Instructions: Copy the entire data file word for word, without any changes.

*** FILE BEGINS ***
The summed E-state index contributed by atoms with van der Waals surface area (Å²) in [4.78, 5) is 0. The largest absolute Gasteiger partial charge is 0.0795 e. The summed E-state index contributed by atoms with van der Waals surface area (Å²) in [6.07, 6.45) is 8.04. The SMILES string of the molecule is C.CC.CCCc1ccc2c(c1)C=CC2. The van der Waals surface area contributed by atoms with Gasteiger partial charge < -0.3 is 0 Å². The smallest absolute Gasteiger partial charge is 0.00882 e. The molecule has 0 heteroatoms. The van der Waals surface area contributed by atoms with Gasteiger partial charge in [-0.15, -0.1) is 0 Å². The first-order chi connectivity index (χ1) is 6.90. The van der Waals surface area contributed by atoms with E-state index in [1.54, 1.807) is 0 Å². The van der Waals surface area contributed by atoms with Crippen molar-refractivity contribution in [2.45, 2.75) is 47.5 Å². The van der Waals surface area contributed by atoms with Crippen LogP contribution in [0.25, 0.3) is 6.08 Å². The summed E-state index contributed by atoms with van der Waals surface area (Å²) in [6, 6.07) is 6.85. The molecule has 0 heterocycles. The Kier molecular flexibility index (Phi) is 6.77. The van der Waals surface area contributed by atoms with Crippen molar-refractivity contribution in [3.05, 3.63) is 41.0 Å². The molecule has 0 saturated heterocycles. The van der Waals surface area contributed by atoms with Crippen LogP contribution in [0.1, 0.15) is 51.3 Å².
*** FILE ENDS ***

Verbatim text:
The summed E-state index contributed by atoms with van der Waals surface area (Å²) in [4.78, 5) is 0. The largest absolute Gasteiger partial charge is 0.0795 e. The summed E-state index contributed by atoms with van der Waals surface area (Å²) in [6.07, 6.45) is 8.04. The SMILES string of the molecule is C.CC.CCCc1ccc2c(c1)C=CC2. The van der Waals surface area contributed by atoms with Gasteiger partial charge < -0.3 is 0 Å². The smallest absolute Gasteiger partial charge is 0.00882 e. The molecule has 0 heteroatoms. The van der Waals surface area contributed by atoms with Gasteiger partial charge in [-0.15, -0.1) is 0 Å². The first-order chi connectivity index (χ1) is 6.90. The van der Waals surface area contributed by atoms with E-state index in [1.54, 1.807) is 0 Å². The van der Waals surface area contributed by atoms with Crippen molar-refractivity contribution in [2.45, 2.75) is 47.5 Å². The van der Waals surface area contributed by atoms with Crippen LogP contribution in [0.25, 0.3) is 6.08 Å². The summed E-state index contributed by atoms with van der Waals surface area (Å²) in [6, 6.07) is 6.85. The molecule has 0 heterocycles. The Kier molecular flexibility index (Phi) is 6.77. The van der Waals surface area contributed by atoms with Crippen molar-refractivity contribution in [3.05, 3.63) is 41.0 Å². The molecule has 0 saturated heterocycles. The van der Waals surface area contributed by atoms with Crippen LogP contribution in [0.1, 0.15) is 51.3 Å².